by Anan Zaki of RNZ
People in two coastal Otago towns are shocked at the length of time it took authorities to warn them about toxic levels of lead in their water.
Residents of Karitāne and Waikouaiti were told yesterday afternoon to stop using their tap water for drinking, cooking or preparing food.
The high levels of lead were discovered on 18 December but the alert was emailed to a Dunedin City Council Three Waters staff member who was on holiday.
It was picked up at some point after the New Year.
The test sample had been taken on 8 December.
Authorities initially thought it might be a localised problem, but yesterday tests results showed lead in the reservoir that supplies both towns.
Karitāne School Board of Trustees chairperson Jane Schofield said the water in the area has never been great, and for 12 years she has been driving to and from Dunedin in order to get drinking water.
"We have carted water from town [Dunedin] because the water is revolting here. And now to find out that it's actually not even safe to be consuming, it's just horrifying," Schofield said.
Authorities have warned residents not to boil the water, saying that does not remove lead but instead increases its concentration.
"We boil water, thinking that that's going to make it taste better," Schofield said. "But actually to find out that it concentrates the levels of lead, so we've possibly been making it worse."
Schofield said the fact that the first spike in lead was detected in a sample taken on 8 December has shocked residents.
"Really upset about it ... my family's probably had the least exposure because we do cart water and we have been very careful.
"I know that there are a lot of families that boil the water. They've been this boiling this water for eight weeks since that first test," she said.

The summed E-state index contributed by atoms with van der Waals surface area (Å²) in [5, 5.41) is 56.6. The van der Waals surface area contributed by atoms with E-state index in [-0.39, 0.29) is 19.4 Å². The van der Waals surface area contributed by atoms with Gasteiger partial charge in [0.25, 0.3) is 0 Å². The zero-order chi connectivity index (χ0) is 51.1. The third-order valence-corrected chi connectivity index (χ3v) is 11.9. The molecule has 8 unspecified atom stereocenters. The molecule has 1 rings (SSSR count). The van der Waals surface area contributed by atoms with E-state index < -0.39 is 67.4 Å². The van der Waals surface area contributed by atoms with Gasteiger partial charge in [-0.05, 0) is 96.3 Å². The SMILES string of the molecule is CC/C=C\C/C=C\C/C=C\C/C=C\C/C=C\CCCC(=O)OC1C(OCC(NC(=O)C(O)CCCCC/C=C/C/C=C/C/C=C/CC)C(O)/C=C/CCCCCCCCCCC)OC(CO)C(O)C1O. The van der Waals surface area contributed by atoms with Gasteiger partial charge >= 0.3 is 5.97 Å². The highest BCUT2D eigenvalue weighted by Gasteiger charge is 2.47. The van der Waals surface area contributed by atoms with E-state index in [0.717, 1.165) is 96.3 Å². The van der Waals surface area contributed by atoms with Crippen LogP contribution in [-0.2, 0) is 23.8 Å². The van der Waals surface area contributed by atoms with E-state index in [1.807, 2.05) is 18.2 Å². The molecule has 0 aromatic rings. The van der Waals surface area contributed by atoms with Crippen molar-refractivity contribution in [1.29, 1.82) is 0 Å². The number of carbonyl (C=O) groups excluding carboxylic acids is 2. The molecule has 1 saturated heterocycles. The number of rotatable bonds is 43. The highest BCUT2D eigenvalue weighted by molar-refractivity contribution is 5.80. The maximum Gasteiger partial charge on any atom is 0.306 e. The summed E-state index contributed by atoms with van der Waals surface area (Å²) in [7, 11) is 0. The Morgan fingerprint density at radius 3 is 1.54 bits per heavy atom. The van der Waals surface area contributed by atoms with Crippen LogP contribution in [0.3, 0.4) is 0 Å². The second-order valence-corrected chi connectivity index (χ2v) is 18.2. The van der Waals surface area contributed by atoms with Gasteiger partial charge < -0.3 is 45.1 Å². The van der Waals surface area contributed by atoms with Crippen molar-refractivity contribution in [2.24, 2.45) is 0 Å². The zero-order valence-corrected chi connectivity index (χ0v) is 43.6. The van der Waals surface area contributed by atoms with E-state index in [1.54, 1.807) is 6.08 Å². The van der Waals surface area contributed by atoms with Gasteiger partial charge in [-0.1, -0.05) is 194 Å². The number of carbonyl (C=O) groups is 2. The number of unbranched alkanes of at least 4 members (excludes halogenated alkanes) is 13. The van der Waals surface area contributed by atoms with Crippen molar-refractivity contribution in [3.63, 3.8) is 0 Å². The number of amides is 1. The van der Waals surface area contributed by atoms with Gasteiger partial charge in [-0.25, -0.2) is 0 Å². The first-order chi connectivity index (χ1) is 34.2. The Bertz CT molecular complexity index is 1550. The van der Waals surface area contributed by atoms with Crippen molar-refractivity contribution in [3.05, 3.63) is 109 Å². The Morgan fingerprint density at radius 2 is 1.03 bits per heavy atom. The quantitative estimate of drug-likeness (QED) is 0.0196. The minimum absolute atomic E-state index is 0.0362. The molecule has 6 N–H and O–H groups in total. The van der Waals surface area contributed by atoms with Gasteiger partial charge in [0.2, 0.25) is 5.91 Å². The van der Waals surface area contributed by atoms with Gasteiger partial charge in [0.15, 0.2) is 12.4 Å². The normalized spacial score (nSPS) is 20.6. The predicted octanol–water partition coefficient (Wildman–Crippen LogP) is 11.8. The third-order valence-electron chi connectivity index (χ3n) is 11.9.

The length of time it has taken for the public health warning to be issued also has Karitāne resident and local community board member Andy Barratt worried.
"It certainly is a matter of concern and the community board is working at the moment to establish all of the information that we can and clearly through the board, we would be putting those concerns back to the DCC," Barratt said.
Southern DHB medical officer of health Dr Susan Jack said initially they suspected the contamination was very localised, but all that changed after new results on Monday.
"Then another test result came through just this week, which indicated a higher level at the reservoir level. So that has triggered us deciding to make it for the whole water supply until we can work out what's going on," Dr Jack said.
The maximum accepted level of lead in drinking water is 10 micrograms per litre.
Test results show the levels to be as high as 39 micrograms per litre.
The council said the high readings are intermittent and some samples have been normal.
At the highest levels recorded, Jack said people could experience acute symptoms if consuming high levels.
"In young children and babies, low levels don't cause any obvious illness. But higher levels can cause symptoms like vomiting or stomach pains or difficulty sleeping and low chronic levels may cause an impact on children's development," she said.
Jack said adults' gastrointestinal and nervous systems could be affected, and chronic lead poisoning could see mood changes, headaches, tingling, numbness, nausea and diarrhoea, or even constipation.
In the meantime, Karitāne and Waikouaiti residents can collect clean water from tankers.
In Karitāne, water is available at the community hall, the Karitāne Reserve playground area, and the Hawksbury Village entrance.
In Waikouaiti, the locations are the Golden Fleece Hotel, 165 Beach Street, and on Seddon Street, opposite the police station